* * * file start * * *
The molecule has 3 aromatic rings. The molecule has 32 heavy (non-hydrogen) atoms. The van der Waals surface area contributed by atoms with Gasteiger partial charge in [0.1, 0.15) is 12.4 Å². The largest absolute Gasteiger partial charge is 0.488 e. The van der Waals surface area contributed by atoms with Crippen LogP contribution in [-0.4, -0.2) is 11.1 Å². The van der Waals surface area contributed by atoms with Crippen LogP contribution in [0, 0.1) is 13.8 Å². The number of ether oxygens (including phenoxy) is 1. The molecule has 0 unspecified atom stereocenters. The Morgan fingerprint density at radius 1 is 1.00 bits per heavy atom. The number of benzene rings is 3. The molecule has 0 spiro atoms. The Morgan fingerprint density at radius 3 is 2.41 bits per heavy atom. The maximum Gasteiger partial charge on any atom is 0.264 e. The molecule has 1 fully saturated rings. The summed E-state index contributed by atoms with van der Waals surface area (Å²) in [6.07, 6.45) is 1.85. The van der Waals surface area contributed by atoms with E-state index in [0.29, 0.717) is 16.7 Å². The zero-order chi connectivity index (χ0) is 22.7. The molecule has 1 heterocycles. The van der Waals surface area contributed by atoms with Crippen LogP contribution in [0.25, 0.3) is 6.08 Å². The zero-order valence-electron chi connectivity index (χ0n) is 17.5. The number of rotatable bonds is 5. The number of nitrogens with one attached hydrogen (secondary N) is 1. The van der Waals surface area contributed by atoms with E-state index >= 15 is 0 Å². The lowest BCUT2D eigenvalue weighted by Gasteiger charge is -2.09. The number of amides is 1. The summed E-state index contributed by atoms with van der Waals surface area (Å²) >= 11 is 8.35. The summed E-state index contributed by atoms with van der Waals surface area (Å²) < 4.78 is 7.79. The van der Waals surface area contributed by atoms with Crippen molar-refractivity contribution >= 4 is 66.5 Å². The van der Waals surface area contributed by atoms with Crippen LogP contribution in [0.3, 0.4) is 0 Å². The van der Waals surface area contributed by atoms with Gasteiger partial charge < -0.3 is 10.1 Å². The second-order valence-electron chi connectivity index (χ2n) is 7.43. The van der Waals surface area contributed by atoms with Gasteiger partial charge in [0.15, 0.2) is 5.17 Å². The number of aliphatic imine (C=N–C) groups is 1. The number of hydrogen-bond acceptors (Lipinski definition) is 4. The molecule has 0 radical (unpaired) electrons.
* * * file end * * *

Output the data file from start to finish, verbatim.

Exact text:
The molecule has 3 aromatic rings. The molecule has 32 heavy (non-hydrogen) atoms. The van der Waals surface area contributed by atoms with Gasteiger partial charge in [0.1, 0.15) is 12.4 Å². The largest absolute Gasteiger partial charge is 0.488 e. The van der Waals surface area contributed by atoms with Crippen LogP contribution in [-0.4, -0.2) is 11.1 Å². The van der Waals surface area contributed by atoms with Crippen LogP contribution in [0, 0.1) is 13.8 Å². The number of ether oxygens (including phenoxy) is 1. The molecule has 0 unspecified atom stereocenters. The Morgan fingerprint density at radius 1 is 1.00 bits per heavy atom. The number of benzene rings is 3. The molecule has 0 spiro atoms. The Morgan fingerprint density at radius 3 is 2.41 bits per heavy atom. The maximum Gasteiger partial charge on any atom is 0.264 e. The molecule has 1 fully saturated rings. The summed E-state index contributed by atoms with van der Waals surface area (Å²) in [6.07, 6.45) is 1.85. The van der Waals surface area contributed by atoms with E-state index in [0.29, 0.717) is 16.7 Å². The zero-order chi connectivity index (χ0) is 22.7. The molecule has 1 heterocycles. The van der Waals surface area contributed by atoms with Crippen LogP contribution in [0.25, 0.3) is 6.08 Å². The zero-order valence-electron chi connectivity index (χ0n) is 17.5. The number of rotatable bonds is 5. The number of nitrogens with one attached hydrogen (secondary N) is 1. The van der Waals surface area contributed by atoms with E-state index >= 15 is 0 Å². The lowest BCUT2D eigenvalue weighted by Gasteiger charge is -2.09. The number of amides is 1. The summed E-state index contributed by atoms with van der Waals surface area (Å²) >= 11 is 8.35. The summed E-state index contributed by atoms with van der Waals surface area (Å²) < 4.78 is 7.79. The van der Waals surface area contributed by atoms with Crippen molar-refractivity contribution >= 4 is 66.5 Å². The van der Waals surface area contributed by atoms with Crippen LogP contribution in [0.3, 0.4) is 0 Å². The van der Waals surface area contributed by atoms with Gasteiger partial charge < -0.3 is 10.1 Å². The second-order valence-electron chi connectivity index (χ2n) is 7.43. The van der Waals surface area contributed by atoms with Gasteiger partial charge in [0.15, 0.2) is 5.17 Å². The number of aliphatic imine (C=N–C) groups is 1. The number of hydrogen-bond acceptors (Lipinski definition) is 4. The molecule has 0 radical (unpaired) electrons.